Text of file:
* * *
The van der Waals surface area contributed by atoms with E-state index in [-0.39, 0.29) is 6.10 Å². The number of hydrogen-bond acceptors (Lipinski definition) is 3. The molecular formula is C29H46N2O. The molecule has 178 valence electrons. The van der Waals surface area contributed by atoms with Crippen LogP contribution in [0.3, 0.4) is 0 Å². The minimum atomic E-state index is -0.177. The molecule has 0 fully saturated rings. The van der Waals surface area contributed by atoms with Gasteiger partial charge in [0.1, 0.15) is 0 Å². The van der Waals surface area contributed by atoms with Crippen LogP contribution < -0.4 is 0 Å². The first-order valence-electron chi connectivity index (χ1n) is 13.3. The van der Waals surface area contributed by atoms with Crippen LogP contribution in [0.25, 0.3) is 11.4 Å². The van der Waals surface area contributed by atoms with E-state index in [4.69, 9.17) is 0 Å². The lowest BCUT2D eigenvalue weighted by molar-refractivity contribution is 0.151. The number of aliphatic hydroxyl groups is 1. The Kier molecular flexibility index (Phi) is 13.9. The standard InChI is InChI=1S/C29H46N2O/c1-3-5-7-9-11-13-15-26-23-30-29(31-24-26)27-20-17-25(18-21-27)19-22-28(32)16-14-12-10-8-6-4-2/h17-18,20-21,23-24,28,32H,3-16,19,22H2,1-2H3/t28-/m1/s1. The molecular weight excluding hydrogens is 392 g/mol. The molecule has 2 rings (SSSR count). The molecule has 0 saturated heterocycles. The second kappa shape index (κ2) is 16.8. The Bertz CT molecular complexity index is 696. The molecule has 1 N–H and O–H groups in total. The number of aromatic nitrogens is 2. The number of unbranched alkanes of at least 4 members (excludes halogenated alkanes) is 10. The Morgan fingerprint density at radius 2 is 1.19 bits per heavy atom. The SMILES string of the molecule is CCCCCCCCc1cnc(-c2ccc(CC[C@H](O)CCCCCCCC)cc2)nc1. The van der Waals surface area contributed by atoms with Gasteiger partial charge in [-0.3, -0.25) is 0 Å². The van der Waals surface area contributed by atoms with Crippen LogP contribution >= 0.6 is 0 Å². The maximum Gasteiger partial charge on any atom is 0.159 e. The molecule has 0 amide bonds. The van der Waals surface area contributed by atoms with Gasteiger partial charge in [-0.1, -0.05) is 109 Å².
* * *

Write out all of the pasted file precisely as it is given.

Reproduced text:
The van der Waals surface area contributed by atoms with E-state index in [-0.39, 0.29) is 6.10 Å². The number of hydrogen-bond acceptors (Lipinski definition) is 3. The molecular formula is C29H46N2O. The molecule has 178 valence electrons. The van der Waals surface area contributed by atoms with Crippen LogP contribution in [0.3, 0.4) is 0 Å². The minimum atomic E-state index is -0.177. The molecule has 0 fully saturated rings. The van der Waals surface area contributed by atoms with Gasteiger partial charge in [0.1, 0.15) is 0 Å². The van der Waals surface area contributed by atoms with Crippen LogP contribution < -0.4 is 0 Å². The first-order valence-electron chi connectivity index (χ1n) is 13.3. The van der Waals surface area contributed by atoms with Crippen LogP contribution in [0.25, 0.3) is 11.4 Å². The van der Waals surface area contributed by atoms with E-state index in [4.69, 9.17) is 0 Å². The lowest BCUT2D eigenvalue weighted by molar-refractivity contribution is 0.151. The number of aliphatic hydroxyl groups is 1. The Kier molecular flexibility index (Phi) is 13.9. The standard InChI is InChI=1S/C29H46N2O/c1-3-5-7-9-11-13-15-26-23-30-29(31-24-26)27-20-17-25(18-21-27)19-22-28(32)16-14-12-10-8-6-4-2/h17-18,20-21,23-24,28,32H,3-16,19,22H2,1-2H3/t28-/m1/s1. The molecular weight excluding hydrogens is 392 g/mol. The molecule has 2 rings (SSSR count). The molecule has 0 saturated heterocycles. The second kappa shape index (κ2) is 16.8. The Bertz CT molecular complexity index is 696. The molecule has 1 N–H and O–H groups in total. The number of aromatic nitrogens is 2. The number of unbranched alkanes of at least 4 members (excludes halogenated alkanes) is 10. The Morgan fingerprint density at radius 2 is 1.19 bits per heavy atom. The SMILES string of the molecule is CCCCCCCCc1cnc(-c2ccc(CC[C@H](O)CCCCCCCC)cc2)nc1. The van der Waals surface area contributed by atoms with Gasteiger partial charge in [-0.3, -0.25) is 0 Å². The van der Waals surface area contributed by atoms with Crippen LogP contribution >= 0.6 is 0 Å². The maximum Gasteiger partial charge on any atom is 0.159 e. The molecule has 0 amide bonds. The van der Waals surface area contributed by atoms with Gasteiger partial charge in [-0.1, -0.05) is 109 Å².